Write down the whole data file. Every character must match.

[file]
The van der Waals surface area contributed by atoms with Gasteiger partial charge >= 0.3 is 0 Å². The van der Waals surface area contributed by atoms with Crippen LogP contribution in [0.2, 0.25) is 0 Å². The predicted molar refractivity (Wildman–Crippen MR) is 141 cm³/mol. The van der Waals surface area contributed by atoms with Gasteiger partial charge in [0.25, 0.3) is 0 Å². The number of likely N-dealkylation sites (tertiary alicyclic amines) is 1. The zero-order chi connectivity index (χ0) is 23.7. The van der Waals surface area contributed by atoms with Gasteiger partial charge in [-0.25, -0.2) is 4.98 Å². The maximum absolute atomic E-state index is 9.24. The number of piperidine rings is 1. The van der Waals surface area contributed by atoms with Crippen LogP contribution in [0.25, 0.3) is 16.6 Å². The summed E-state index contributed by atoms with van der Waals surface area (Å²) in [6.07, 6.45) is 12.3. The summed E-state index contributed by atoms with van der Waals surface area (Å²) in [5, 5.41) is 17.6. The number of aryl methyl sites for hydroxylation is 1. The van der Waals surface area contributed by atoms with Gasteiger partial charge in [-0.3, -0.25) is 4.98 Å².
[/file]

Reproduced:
The van der Waals surface area contributed by atoms with Gasteiger partial charge >= 0.3 is 0 Å². The van der Waals surface area contributed by atoms with Crippen LogP contribution in [0.2, 0.25) is 0 Å². The predicted molar refractivity (Wildman–Crippen MR) is 141 cm³/mol. The van der Waals surface area contributed by atoms with Gasteiger partial charge in [0.25, 0.3) is 0 Å². The number of likely N-dealkylation sites (tertiary alicyclic amines) is 1. The zero-order chi connectivity index (χ0) is 23.7. The van der Waals surface area contributed by atoms with Gasteiger partial charge in [-0.25, -0.2) is 4.98 Å². The maximum absolute atomic E-state index is 9.24. The number of piperidine rings is 1. The van der Waals surface area contributed by atoms with Crippen LogP contribution in [0.25, 0.3) is 16.6 Å². The summed E-state index contributed by atoms with van der Waals surface area (Å²) in [6.07, 6.45) is 12.3. The summed E-state index contributed by atoms with van der Waals surface area (Å²) in [5, 5.41) is 17.6. The number of aryl methyl sites for hydroxylation is 1. The van der Waals surface area contributed by atoms with Gasteiger partial charge in [-0.3, -0.25) is 4.98 Å².